Two nations and a theory

  • The saga of East Pakistan

The 23rd day of this month is celebrated in the country as Pakistan Day, a remembrance to a day seven years earlier than the independence of Pakistan when a resolution was unanimously passed among the Muslim Leaguers, that two nations in India, Muslims and Hindus, cannot co exist because of fundamental differences in their religion. Three days and three decades later, the independence of another nation was announced, not on the ground of religion but on that of fundamental difference of opinion in nearly all walks of life. It was the day when East Pakistan ceased to exist in spirit and took a corporeal form after a torturous and bloody gestation period of nine months as Bangladesh.

At the time of independence, the existence of two geographically separate and distant wings of Pakistan did seem doubtful. As in the case of West Pakistan, the division resulting in East and West Bengal had left limited resources in the former. Finance was mostly in the hands of Hindus and when they migrated to India, East Bengal was stranded with closed down factories. Physical movement of persons and necessities from the west wing to the east at the difficult time of partition, especially when borders were closed with India, was a major task. During the course of reformation and renewed identity, while the Bengali Muslims were relieved to be able to find better opportunities for themselves in the wake of Bengali Hindus gone, they were disappointed to realise that they were now dependent for progress on fellow Pakistanis in the west, who gradually began to impose their false belief of superiority on the basis of physical appearance.

The East Pakistanis had not expected to be treated as a distant province. In fact, they felt that they were ‘colonised’ by West Pakistan. Having the privilege of hosting the first session of the All India Muslim League, they were poised to be at the centre of politics, only to be made a part with the rest. Over the years they felt marginalised. The Bengali Pakistanis were dissatisfied with their share in revenue, industrialisation, defence, civil services and other areas, based on the argument that they had more numerical strength than that of the western wing. But the main bone of contention was language. Bengalis were and still are fiercely proud of their culture. When the East Pakistanis were told that Urdu and English were their official languages, when airing of Rabindranath Tagore’s poetry on radio was banned as he was now an Indian rather than a Bengali, when they were mocked at for their timid appearance and frowned upon for continuing with ‘Hindu’ customs like wearing tilak on their foreheads and practicing dance and singing, they felt their identity was being tread on. When their devotion to faith was doubted due to centuries old customs similar to those in Hinduism, their sentiments were hurt.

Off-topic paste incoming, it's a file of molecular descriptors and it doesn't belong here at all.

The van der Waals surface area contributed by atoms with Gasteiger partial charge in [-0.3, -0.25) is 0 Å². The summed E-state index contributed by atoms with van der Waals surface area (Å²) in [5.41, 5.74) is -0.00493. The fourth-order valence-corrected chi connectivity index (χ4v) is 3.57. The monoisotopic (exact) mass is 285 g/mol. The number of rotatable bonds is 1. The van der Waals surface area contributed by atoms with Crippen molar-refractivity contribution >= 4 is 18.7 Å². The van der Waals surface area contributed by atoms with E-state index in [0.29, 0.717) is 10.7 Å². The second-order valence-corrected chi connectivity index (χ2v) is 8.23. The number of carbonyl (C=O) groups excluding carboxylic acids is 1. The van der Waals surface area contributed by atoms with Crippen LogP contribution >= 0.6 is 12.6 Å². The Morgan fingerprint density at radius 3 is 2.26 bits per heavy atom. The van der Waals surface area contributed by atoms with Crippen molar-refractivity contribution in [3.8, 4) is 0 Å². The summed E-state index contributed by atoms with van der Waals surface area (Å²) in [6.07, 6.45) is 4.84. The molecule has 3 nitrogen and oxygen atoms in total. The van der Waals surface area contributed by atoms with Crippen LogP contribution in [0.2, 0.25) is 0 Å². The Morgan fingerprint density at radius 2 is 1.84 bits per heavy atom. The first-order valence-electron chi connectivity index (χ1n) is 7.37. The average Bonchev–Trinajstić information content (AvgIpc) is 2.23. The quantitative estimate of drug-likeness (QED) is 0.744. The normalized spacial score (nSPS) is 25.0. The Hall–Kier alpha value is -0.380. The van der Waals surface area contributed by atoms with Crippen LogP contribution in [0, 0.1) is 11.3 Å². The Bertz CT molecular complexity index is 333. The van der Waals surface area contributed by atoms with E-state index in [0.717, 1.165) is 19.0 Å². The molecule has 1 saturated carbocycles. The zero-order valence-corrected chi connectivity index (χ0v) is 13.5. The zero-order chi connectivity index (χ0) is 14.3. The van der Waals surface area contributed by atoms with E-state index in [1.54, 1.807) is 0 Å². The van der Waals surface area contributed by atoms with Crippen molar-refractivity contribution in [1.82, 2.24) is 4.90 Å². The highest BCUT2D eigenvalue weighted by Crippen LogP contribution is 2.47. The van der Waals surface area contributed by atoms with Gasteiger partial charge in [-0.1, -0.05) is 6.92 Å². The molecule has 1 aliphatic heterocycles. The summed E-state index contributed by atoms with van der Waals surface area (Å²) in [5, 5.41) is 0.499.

There is no single reason and one person to be blamed. All the factors and maybe more and all those involved played their part in the tragedy. But the truth is that since the creation of Pakistan, there was unrest and dissatisfaction in East Bengal

To placate the situation, some efforts were made by Pakistan. In his book ‘Tragedy of Errors’, Lt Gen (r) Kamal Matinuddin while addressing the events leading to the dismemberment of East Pakistan, the Bengalis’ concerns and Pakistan’s failure to address them also gave arguments to prove that matters were not one sided. Bengali was accepted as the second language of Pakistan and included in the 1956 constitution – the first of the country. The constitution also ensured ‘that the West Pakistanis are not in a position to dominate over them.’ Bengalis were allowed to choose their representatives on the basis of joint electorates which let them get the support of Hindu Bengalis. Greater autonomy was given to the east by giving more subjects to the province. At the time of independence, East Bengal’s economy was dependent on only agricultural produce and ‘had the lowest percentage of industrialisation.’ In the period of 24 years after independence, it had moved towards a semi industrial economy, with approximately 600 factories built. Numerous other examples have been given in infrastructural development, irrigation, modernisation, reserved seats in civil services and education. General Yahya Khan, President of Pakistan is reported to have said to his economic adviser that ‘the gap (in rate of growth between the two wings) must be narrowed down.’